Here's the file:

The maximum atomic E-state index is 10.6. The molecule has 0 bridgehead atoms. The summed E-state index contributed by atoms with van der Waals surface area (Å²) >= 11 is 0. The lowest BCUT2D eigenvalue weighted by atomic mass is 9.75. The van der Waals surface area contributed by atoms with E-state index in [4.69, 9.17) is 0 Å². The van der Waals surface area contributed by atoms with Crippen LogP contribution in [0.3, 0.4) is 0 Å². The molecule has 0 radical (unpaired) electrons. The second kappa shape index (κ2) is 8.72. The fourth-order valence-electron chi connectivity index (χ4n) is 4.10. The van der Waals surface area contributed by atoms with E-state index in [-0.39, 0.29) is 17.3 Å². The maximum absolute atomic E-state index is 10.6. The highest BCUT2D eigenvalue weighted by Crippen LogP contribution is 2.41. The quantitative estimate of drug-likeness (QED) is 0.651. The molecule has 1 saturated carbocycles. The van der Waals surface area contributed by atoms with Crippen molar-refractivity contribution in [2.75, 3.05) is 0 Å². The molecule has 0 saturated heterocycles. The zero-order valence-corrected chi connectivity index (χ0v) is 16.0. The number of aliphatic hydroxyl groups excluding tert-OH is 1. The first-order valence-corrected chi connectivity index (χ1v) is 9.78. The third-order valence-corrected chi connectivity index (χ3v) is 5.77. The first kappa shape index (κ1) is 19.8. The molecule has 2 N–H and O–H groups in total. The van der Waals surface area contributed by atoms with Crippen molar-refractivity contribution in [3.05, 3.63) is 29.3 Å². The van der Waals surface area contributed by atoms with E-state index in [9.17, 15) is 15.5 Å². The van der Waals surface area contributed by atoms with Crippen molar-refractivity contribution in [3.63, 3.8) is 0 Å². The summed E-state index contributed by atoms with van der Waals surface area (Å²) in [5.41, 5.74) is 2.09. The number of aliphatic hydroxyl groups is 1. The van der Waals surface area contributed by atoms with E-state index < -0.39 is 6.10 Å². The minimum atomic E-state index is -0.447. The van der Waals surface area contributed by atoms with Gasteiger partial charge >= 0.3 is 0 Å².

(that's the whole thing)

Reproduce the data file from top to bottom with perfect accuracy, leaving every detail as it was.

The maximum atomic E-state index is 10.6. The molecule has 0 bridgehead atoms. The summed E-state index contributed by atoms with van der Waals surface area (Å²) >= 11 is 0. The lowest BCUT2D eigenvalue weighted by atomic mass is 9.75. The van der Waals surface area contributed by atoms with E-state index in [4.69, 9.17) is 0 Å². The van der Waals surface area contributed by atoms with Crippen LogP contribution in [0.3, 0.4) is 0 Å². The molecule has 0 radical (unpaired) electrons. The second kappa shape index (κ2) is 8.72. The fourth-order valence-electron chi connectivity index (χ4n) is 4.10. The van der Waals surface area contributed by atoms with E-state index in [-0.39, 0.29) is 17.3 Å². The maximum absolute atomic E-state index is 10.6. The highest BCUT2D eigenvalue weighted by Crippen LogP contribution is 2.41. The quantitative estimate of drug-likeness (QED) is 0.651. The molecule has 1 saturated carbocycles. The van der Waals surface area contributed by atoms with Crippen molar-refractivity contribution in [2.75, 3.05) is 0 Å². The molecule has 0 saturated heterocycles. The zero-order valence-corrected chi connectivity index (χ0v) is 16.0. The number of aliphatic hydroxyl groups excluding tert-OH is 1. The first-order valence-corrected chi connectivity index (χ1v) is 9.78. The third-order valence-corrected chi connectivity index (χ3v) is 5.77. The first kappa shape index (κ1) is 19.8. The molecule has 2 N–H and O–H groups in total. The van der Waals surface area contributed by atoms with Crippen molar-refractivity contribution in [3.05, 3.63) is 29.3 Å². The van der Waals surface area contributed by atoms with E-state index in [9.17, 15) is 15.5 Å². The van der Waals surface area contributed by atoms with Crippen molar-refractivity contribution in [3.63, 3.8) is 0 Å². The summed E-state index contributed by atoms with van der Waals surface area (Å²) in [5.41, 5.74) is 2.09. The number of aliphatic hydroxyl groups is 1. The van der Waals surface area contributed by atoms with E-state index < -0.39 is 6.10 Å². The minimum atomic E-state index is -0.447. The van der Waals surface area contributed by atoms with Gasteiger partial charge >= 0.3 is 0 Å².